Bill is unapologetic. Microsoft is in the OSS to make more money. For him, this is not an emotional process. By building partnerships with other companies, he can sell more software (licenses, etc.). They sponsor every open source conference, to some extent. They will speak and sponsor at every event.

Port25 is the community front end for communicating the strategy and intention coming out of the open source lab.

http://port25.technet.com

Codeplex is open source community for developers, based on Visual Studio

Bill described a set of lessons about cooperating as well as competing with other companies, that he has taken from his favorite video game: Official Strategy Guide, World of Warcraft

Collaborate and compete, but there are challenges to doing so:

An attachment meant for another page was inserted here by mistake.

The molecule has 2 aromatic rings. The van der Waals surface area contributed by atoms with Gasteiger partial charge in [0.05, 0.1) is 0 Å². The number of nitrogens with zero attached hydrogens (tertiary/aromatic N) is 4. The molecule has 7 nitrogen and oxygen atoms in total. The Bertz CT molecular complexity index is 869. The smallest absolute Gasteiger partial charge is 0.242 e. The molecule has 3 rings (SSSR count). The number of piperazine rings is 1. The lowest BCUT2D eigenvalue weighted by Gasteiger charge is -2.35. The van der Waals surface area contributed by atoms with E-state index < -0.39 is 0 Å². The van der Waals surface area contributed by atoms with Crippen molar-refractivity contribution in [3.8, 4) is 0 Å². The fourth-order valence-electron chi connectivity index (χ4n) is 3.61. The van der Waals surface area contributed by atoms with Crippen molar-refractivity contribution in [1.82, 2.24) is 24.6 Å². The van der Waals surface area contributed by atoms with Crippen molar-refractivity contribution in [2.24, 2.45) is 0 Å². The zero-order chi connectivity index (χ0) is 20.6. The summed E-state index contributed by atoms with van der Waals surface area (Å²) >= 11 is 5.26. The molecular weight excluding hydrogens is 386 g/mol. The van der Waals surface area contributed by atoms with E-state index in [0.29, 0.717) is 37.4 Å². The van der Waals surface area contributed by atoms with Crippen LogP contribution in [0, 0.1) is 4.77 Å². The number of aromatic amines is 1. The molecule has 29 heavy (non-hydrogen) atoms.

• The Observer Effect – when you enter into an environment you change it by becoming a part of it
  • Balance – how much to compete, how much to cooperate
  • Perceptions – small but loud open source philosophers.  They believe that commercial software shouldn’t exist.  Huge base of people who write and deploy code and make policy about code: much more pragmatic.  Understanding the audience is important, and don’t target the business policy to the philosopher.
  • Red Oceans and status quo – what could you build?  Windows and Office are existing markets that make a lot of money.  Moving those markets is not a trival task. 
  • Focus – limited resources
  • The benefit and bane of history.  History of Microsoft, what has been problematic, what has been done and what they don’t do well.

 

Things that matter include: